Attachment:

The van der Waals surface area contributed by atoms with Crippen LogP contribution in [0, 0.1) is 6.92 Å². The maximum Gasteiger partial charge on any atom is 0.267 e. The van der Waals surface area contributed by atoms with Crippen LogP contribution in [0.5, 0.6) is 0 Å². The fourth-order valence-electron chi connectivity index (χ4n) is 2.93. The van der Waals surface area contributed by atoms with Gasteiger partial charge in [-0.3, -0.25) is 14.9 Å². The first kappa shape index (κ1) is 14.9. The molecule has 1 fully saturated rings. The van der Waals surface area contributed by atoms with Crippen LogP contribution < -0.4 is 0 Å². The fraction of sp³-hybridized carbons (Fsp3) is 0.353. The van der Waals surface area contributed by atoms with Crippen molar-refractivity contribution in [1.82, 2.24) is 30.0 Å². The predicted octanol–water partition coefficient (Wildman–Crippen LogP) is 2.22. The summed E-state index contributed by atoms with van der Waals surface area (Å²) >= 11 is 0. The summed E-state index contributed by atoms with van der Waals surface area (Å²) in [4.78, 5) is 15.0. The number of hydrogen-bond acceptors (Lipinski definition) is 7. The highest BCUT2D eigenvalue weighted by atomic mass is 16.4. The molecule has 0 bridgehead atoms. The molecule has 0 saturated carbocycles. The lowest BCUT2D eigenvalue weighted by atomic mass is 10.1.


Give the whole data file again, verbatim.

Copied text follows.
The van der Waals surface area contributed by atoms with Crippen LogP contribution in [0, 0.1) is 6.92 Å². The maximum Gasteiger partial charge on any atom is 0.267 e. The van der Waals surface area contributed by atoms with Crippen LogP contribution in [0.5, 0.6) is 0 Å². The fourth-order valence-electron chi connectivity index (χ4n) is 2.93. The van der Waals surface area contributed by atoms with Gasteiger partial charge in [-0.3, -0.25) is 14.9 Å². The first kappa shape index (κ1) is 14.9. The molecule has 1 fully saturated rings. The van der Waals surface area contributed by atoms with Crippen LogP contribution < -0.4 is 0 Å². The fraction of sp³-hybridized carbons (Fsp3) is 0.353. The van der Waals surface area contributed by atoms with Crippen molar-refractivity contribution in [1.82, 2.24) is 30.0 Å². The predicted octanol–water partition coefficient (Wildman–Crippen LogP) is 2.22. The summed E-state index contributed by atoms with van der Waals surface area (Å²) >= 11 is 0. The summed E-state index contributed by atoms with van der Waals surface area (Å²) in [4.78, 5) is 15.0. The number of hydrogen-bond acceptors (Lipinski definition) is 7. The highest BCUT2D eigenvalue weighted by atomic mass is 16.4. The molecule has 0 bridgehead atoms. The molecule has 0 saturated carbocycles. The lowest BCUT2D eigenvalue weighted by atomic mass is 10.1.